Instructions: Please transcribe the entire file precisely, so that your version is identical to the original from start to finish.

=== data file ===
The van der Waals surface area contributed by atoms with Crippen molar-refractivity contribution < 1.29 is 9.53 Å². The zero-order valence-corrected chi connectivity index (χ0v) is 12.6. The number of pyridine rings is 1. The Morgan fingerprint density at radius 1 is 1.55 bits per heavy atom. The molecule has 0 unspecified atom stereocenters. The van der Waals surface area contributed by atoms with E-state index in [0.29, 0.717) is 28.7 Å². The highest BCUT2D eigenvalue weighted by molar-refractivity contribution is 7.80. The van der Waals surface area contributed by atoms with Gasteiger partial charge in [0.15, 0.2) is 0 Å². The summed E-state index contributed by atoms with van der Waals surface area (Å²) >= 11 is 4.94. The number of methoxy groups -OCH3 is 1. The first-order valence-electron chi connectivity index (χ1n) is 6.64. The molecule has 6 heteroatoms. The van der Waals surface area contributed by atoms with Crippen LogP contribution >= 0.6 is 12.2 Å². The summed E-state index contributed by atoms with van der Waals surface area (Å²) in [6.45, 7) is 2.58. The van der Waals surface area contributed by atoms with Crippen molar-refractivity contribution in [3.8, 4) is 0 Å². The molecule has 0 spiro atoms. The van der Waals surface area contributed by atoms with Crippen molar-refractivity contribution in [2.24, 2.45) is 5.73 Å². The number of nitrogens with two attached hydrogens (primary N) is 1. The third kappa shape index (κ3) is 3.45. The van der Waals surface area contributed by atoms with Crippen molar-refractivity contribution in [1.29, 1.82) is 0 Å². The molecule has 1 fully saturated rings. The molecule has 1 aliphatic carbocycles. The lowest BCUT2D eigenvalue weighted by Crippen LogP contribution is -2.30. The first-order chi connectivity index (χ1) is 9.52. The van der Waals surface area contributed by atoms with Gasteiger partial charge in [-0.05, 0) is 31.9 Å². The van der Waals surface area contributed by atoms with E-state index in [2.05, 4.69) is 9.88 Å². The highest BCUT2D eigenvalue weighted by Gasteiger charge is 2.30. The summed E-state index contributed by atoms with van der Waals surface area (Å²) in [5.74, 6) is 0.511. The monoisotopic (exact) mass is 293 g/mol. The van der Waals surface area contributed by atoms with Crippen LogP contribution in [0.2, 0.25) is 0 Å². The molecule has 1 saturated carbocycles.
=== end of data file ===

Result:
The van der Waals surface area contributed by atoms with Crippen molar-refractivity contribution < 1.29 is 9.53 Å². The zero-order valence-corrected chi connectivity index (χ0v) is 12.6. The number of pyridine rings is 1. The Morgan fingerprint density at radius 1 is 1.55 bits per heavy atom. The molecule has 0 unspecified atom stereocenters. The van der Waals surface area contributed by atoms with E-state index in [0.29, 0.717) is 28.7 Å². The highest BCUT2D eigenvalue weighted by molar-refractivity contribution is 7.80. The van der Waals surface area contributed by atoms with Gasteiger partial charge in [0.15, 0.2) is 0 Å². The summed E-state index contributed by atoms with van der Waals surface area (Å²) >= 11 is 4.94. The number of methoxy groups -OCH3 is 1. The first-order valence-electron chi connectivity index (χ1n) is 6.64. The molecule has 6 heteroatoms. The van der Waals surface area contributed by atoms with Crippen LogP contribution >= 0.6 is 12.2 Å². The summed E-state index contributed by atoms with van der Waals surface area (Å²) in [6.45, 7) is 2.58. The van der Waals surface area contributed by atoms with Crippen molar-refractivity contribution in [3.8, 4) is 0 Å². The molecule has 0 spiro atoms. The van der Waals surface area contributed by atoms with Crippen molar-refractivity contribution in [2.24, 2.45) is 5.73 Å². The number of nitrogens with two attached hydrogens (primary N) is 1. The third kappa shape index (κ3) is 3.45. The van der Waals surface area contributed by atoms with Crippen molar-refractivity contribution in [1.29, 1.82) is 0 Å². The molecule has 1 fully saturated rings. The molecule has 1 aliphatic carbocycles. The lowest BCUT2D eigenvalue weighted by Crippen LogP contribution is -2.30. The first-order chi connectivity index (χ1) is 9.52. The van der Waals surface area contributed by atoms with Gasteiger partial charge in [-0.05, 0) is 31.9 Å². The van der Waals surface area contributed by atoms with E-state index in [2.05, 4.69) is 9.88 Å². The highest BCUT2D eigenvalue weighted by Gasteiger charge is 2.30. The summed E-state index contributed by atoms with van der Waals surface area (Å²) in [5.74, 6) is 0.511. The monoisotopic (exact) mass is 293 g/mol. The van der Waals surface area contributed by atoms with Crippen LogP contribution in [0.2, 0.25) is 0 Å². The molecule has 1 saturated carbocycles.